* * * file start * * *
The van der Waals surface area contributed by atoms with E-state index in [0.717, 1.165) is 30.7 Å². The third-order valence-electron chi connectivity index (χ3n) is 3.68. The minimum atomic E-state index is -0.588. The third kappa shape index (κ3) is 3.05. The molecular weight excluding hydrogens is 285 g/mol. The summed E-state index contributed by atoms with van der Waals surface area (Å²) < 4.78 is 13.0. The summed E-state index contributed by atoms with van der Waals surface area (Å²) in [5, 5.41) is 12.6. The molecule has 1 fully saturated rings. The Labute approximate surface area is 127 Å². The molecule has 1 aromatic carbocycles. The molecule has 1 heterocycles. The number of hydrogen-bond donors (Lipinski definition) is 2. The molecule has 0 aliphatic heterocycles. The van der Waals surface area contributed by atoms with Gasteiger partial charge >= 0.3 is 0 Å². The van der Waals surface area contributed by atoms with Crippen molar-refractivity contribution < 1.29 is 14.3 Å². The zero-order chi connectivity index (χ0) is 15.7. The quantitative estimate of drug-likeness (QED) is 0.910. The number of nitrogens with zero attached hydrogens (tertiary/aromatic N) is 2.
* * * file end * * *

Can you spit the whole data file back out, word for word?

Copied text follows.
The van der Waals surface area contributed by atoms with E-state index in [0.717, 1.165) is 30.7 Å². The third-order valence-electron chi connectivity index (χ3n) is 3.68. The minimum atomic E-state index is -0.588. The third kappa shape index (κ3) is 3.05. The molecular weight excluding hydrogens is 285 g/mol. The summed E-state index contributed by atoms with van der Waals surface area (Å²) < 4.78 is 13.0. The summed E-state index contributed by atoms with van der Waals surface area (Å²) in [5, 5.41) is 12.6. The molecule has 1 fully saturated rings. The Labute approximate surface area is 127 Å². The molecule has 1 aromatic carbocycles. The molecule has 1 heterocycles. The number of hydrogen-bond donors (Lipinski definition) is 2. The molecule has 0 aliphatic heterocycles. The van der Waals surface area contributed by atoms with Gasteiger partial charge >= 0.3 is 0 Å². The van der Waals surface area contributed by atoms with Crippen molar-refractivity contribution < 1.29 is 14.3 Å². The zero-order chi connectivity index (χ0) is 15.7. The quantitative estimate of drug-likeness (QED) is 0.910. The number of nitrogens with zero attached hydrogens (tertiary/aromatic N) is 2.